Question: What team leads the Colonial Athletic Association in takeaways this season with 22? And what player is responsible for contributing a nation’s best five forced fumbles to that total?
If you answered UAlbany and defensive end Eli Mencer, right on both counts. But if you assumed Mencer was at the forefront of conversation for individual awards, well – that’s a different story.
“I was a little surprised when the [Buck] Buchanan [Award watch list] came out and he wasn’t listed,” said Great Danes coach Greg Gatusso. “Because he’s been consistently in the top one or two of sacks and [tackles for loss] all year. He leads the country in forced fumbles. He’s really been disruptive for offenses.”
No, Mencer’s name does not appear on the watch list of the trophy presented to the top defensive player in FCS. But it should be. Consider this case.
Sacks: At 10.5 sacks, Mencer ranks second in the CAA behind only James Madison’s John Daka (11). That’s good enough for sixth in the nation. He’s one of only eight players in the nation to average more than a sack per game.
Tackles For Loss: Mencer leads the CAA and FCS both in tackles for loss at 18.5, and trails only Villanova’s Drew Wiley in per-game
Fumbles: Only UC Davis’ Nick Eaton can match Mencer’s five forced fumbles. The UAlbany defensive end has proven just as adept at collecting them as creating them, with three recoveries on the season; that ranks tied for second among all FCS players.
Points Per Game: Pivotal for UAlbany’s turnaround in 2019 has been the collective improvement of its defense. The Great Danes improved from 11th in scoring defense a season ago at more than 30 points per game, to fifth this season.
Rushing Defense: UAlbany ranks fifth in the conference in rushing yards allowed at 152.1 and tied for second in yards per carry yielded at 3.9.
Takeaways: The Great Danes’ 15 fumble recoveries are most in the FCS, and they 22 takeaways in total tie for sixth nationally.
Stepping Up In Big Spots
UAlbany heads into its final two games at 6-4, and very much in the hunt for a playoff berth. This opportunity’s owed to some key Great Danes stepping up in pivotal spots. Mencer’s had a knack for that.
In Week 11 against Delaware, he played what Gatusso called “an Eli-like game.” That entails five tackles, three of which went for loss, a sack, a forced fumble and a quarterback hurry. The numbers alone in a potential must-win spot for postseason aspirations speak volumes, but the context say even more.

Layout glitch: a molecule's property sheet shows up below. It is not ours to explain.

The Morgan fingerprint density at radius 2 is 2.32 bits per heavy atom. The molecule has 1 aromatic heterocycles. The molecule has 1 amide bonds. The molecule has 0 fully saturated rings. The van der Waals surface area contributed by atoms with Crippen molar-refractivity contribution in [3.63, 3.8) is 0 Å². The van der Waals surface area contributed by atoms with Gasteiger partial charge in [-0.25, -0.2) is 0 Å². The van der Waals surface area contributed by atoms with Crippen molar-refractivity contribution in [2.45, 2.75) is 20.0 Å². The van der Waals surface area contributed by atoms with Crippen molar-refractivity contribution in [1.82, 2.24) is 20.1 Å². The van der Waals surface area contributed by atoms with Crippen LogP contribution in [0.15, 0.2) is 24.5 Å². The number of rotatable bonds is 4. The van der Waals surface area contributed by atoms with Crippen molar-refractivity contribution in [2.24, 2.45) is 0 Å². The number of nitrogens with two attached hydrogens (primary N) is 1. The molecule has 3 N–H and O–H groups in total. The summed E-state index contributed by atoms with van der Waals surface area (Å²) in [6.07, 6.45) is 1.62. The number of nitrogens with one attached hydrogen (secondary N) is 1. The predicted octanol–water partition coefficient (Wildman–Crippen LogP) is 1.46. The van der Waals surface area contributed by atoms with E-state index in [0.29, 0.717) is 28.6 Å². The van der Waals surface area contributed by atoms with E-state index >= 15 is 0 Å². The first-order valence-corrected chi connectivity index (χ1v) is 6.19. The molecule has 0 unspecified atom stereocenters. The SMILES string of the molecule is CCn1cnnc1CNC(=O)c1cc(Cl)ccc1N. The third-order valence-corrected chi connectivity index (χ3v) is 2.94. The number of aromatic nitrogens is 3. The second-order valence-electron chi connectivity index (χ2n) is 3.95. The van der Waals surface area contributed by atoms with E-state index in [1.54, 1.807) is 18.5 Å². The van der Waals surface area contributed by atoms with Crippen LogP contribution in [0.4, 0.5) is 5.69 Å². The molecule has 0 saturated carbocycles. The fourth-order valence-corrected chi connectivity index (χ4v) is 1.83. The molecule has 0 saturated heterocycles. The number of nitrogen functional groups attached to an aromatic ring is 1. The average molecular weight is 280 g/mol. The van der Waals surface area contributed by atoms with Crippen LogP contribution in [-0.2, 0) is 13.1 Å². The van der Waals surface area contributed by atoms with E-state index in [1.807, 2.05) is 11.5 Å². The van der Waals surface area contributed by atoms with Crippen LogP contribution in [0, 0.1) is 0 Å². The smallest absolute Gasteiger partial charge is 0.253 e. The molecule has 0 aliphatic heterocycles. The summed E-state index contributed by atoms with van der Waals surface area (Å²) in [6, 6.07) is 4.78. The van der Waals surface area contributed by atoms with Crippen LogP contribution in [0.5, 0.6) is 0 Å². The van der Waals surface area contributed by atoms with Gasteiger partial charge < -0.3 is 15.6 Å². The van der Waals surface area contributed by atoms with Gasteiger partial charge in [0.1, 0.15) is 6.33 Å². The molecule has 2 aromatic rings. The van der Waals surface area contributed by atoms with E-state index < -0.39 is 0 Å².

“The strip fumble took away their field position,” Gatusso said of Mencer’s takeaway near midfield in the third quarter. “Even if we stop them, make them punt, we’ve got 70, 80 yards to go.”
In a low-scoring, 21-17 contest like that, shutting down an offense gaining confidence and flipping the field carries a lot of weight. And in a much different style of game – the CAA-opening, 39-31 defeat of William & Mary in Week 5 – Mencer’s contributions proved crucial.
In the fourth quarter with the Great Danes clinging to a 25-24 lead, Mencer recovered a fumble in Tribe territory. UAlbany’s offense capitalized on the short field with a Jeff Undercuffler touchdown throw to Juwan Green.
Later in the quarter, leading 39-31 and with William & Mary moving into UAlbany territory in the final minute, Mencer got to Kilton Anderson for his first sacks of the game. It pushed the Tribe back six yards and altered their approach on third and fourth down.
On Oct. 12 at Towson, Mencer set the pace for the Great Danes’ signature win of 2019. UAlbany held the explosive Tigers offense to 21 points, nine below their per-game average, and Mencer absolutely ate: two sacks, 3.5 tackles for loss, and a quarterback hurry.
Mencer has flourished at a new position in 2019, a move that headlines the all-around flip the Great Danes defense has experienced from a season ago.
“He accepted this move from outside linebacker to defensive end, stand-up end, and he’s just been the catalyst for the defense,” as Gatusso put it.
With team success and the individual effort fueling it, Mencer has one of the strongest cases among all FCS defenders for the Buck Buchanan Award.